Hootchies: Army Truck, pearly white, purple and white, flourescent green and yellow, Peanut Butter, and needlefish glow-in-the-dark for winter fishing at 80 - 120' depths. Try pink and blue, Bubblegum or pink with white spots for chum. For sockeye utilize pink plankton squirts on a 36" leader.

Plugs: Try the 700, 500 and 565 in 3-5" models for winter chinook. Move to the 602, 500 and Army Truck for summer chinook. Try a 3" 225 for pink and sockeye.

Spoons: Krippled K in pink and red. Gibbs #8 for the Tyee Pool.

Bucktails: Pink Shrimp, Grey Ghost and orange, red or mauve flies for coho. Polar bear hair flies produce better than other materials. Try a purple and white bucktail at the crack of dawn for chinook cruising near kelpbed baitballs, particularly in the winter.

Drift Fishing: Green jig lures, Zzingers,

Overall Strategy and Specific Fishing Areas
Campbell River is one of the few areas on the coast where there are so many hotspots and such a variety of annual fisheries, it is difficult to summarize its angling opportunities; however, the salmon fisheries of Argonaut Wharf, Tyee Pool, Cape Mudge and the Narrows should all be sampled. Be prepared to follow the fish - both resident and migratory ones - as they lumber up and down the strait.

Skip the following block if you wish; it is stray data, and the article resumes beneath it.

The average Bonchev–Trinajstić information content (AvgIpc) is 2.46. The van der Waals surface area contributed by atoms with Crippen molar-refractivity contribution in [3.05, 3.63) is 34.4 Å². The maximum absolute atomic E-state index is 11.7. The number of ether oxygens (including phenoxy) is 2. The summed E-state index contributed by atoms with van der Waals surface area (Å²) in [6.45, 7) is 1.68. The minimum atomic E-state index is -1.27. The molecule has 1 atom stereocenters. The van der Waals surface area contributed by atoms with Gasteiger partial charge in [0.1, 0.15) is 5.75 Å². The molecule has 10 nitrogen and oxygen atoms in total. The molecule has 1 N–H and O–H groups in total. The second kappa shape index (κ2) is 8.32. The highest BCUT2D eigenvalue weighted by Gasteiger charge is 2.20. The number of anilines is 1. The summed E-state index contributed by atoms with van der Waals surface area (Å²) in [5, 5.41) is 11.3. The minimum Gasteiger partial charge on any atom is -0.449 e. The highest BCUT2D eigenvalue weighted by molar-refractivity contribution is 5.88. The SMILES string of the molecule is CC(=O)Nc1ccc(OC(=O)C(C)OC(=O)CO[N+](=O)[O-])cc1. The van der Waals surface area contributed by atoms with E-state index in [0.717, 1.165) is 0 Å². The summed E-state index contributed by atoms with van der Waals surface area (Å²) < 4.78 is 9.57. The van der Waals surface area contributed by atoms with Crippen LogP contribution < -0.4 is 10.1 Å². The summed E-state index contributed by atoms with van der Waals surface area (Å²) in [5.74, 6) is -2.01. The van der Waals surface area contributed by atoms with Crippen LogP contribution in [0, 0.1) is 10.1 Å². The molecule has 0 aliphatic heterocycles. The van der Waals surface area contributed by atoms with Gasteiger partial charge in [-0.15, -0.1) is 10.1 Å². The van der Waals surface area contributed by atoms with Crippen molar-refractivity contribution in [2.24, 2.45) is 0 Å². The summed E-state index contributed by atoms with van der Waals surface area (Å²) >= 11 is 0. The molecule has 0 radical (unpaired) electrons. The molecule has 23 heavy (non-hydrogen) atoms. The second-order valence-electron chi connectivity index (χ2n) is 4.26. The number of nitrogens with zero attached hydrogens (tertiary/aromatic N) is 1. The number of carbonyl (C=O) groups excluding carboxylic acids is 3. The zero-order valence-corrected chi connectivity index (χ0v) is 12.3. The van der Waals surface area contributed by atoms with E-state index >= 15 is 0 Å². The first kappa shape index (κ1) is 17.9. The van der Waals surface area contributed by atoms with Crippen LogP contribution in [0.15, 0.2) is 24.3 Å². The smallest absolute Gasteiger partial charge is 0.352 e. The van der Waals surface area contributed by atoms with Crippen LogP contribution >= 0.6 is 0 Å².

Anglers should be well-versed in technique: trolling, motor-mooching, casting, cutplugging, live bait angling. A guide is recommended when first fishing this area, particularly for chum, which have much different bite behaviour than other salmon species.

Argonaut Wharf presents one of the best opportunities for shore casters in the province; it sits right beside one of the area hotspots.